The mechanics of fungal dispersal are poorly understood. Ecology is fundamentally a description of organisms in time and space, and no description of fungal ecology will be complete without knowledge of dispersal. We are using an array of tools from biology, math and physics to film and model the movements of spores, and understand how fungi disperse in nature.
Oneto, D.L., J. Golan, A. Mazzino, A. Pringle, A. Seminara. 2020. Timing of fungal spore release dictates survival during atmospheric transport. Proceedings of the National Academy of Sciences (PNAS) 117:5134-5143.
Boynton, P.J., C.N. Peterson, A. Pringle. 2019. Superior dispersal ability can lead to persistent ecological dominance throughout succession. Applied and Environmental Microbiology 85:e02421-18.
Golan, J., A. Pringle. 2017. Long-distance dispersal of fungi. Microbiology Spectrum 5(4):FUNK-0047-2016. (Was also bound for publication in: The Fungal Kingdom, ed. N.A.R. Gow and J. Heitman. ASM: Washington D.C.).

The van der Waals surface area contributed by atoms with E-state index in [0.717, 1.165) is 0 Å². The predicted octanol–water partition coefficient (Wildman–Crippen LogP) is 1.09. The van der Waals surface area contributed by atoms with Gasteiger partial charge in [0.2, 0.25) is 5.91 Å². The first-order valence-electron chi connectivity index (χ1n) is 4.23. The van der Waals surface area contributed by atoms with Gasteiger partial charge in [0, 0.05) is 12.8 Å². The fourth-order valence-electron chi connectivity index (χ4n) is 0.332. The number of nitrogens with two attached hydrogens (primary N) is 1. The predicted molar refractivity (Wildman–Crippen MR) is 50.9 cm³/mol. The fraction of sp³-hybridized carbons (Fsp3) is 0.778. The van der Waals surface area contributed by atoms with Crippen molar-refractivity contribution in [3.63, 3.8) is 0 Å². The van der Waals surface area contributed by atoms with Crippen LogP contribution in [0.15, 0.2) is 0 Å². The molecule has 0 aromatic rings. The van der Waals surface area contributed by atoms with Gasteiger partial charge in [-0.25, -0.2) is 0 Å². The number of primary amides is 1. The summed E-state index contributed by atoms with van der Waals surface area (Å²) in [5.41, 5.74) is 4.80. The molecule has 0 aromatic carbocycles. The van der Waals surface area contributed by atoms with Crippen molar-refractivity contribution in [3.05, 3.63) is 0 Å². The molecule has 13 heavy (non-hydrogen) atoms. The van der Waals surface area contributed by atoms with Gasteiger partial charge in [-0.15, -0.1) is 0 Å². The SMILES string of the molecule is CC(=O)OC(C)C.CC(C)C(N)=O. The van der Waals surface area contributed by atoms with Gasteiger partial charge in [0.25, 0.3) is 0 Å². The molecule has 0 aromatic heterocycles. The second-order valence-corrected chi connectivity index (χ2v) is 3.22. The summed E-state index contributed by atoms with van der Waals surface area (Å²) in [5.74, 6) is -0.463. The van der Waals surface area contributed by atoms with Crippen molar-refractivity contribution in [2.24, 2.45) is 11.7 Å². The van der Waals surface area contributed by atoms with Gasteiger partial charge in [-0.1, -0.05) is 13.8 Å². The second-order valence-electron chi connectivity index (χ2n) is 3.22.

Pringle A., M. Brenner, J. Fritz, M. Roper, A. Seminara. 2017. Reaching the wind: Boundary layer escape as a constraint on ascomycete spore shooting. In The Fungal Community: Its Organization and Role in the Ecosystem (Fourth Edition), ed. J. Dighton and J.F. White. Taylor & Francis: Oxford.
Roper M., A. Seminara, M.M. Bandi, A. Cobb, H.R. Dillard, A. Pringle. 2010. Dispersal of fungal spores on a cooperatively generated wind. Proceedings of the National Academy of Sciences (PNAS) 41:17474-17479. -News & Views: Nature 467:669 -Editors’ Choice: Science 330:429 [download]
Pringle, A, SN Patek, M Fischer, J Stolze, NP Money. 2005. The captured launch of a ballistospore. Mycologia 97: 866-871 [download]
Ascobolus spores being
launched from an ascus.
Filmed at 13000 frames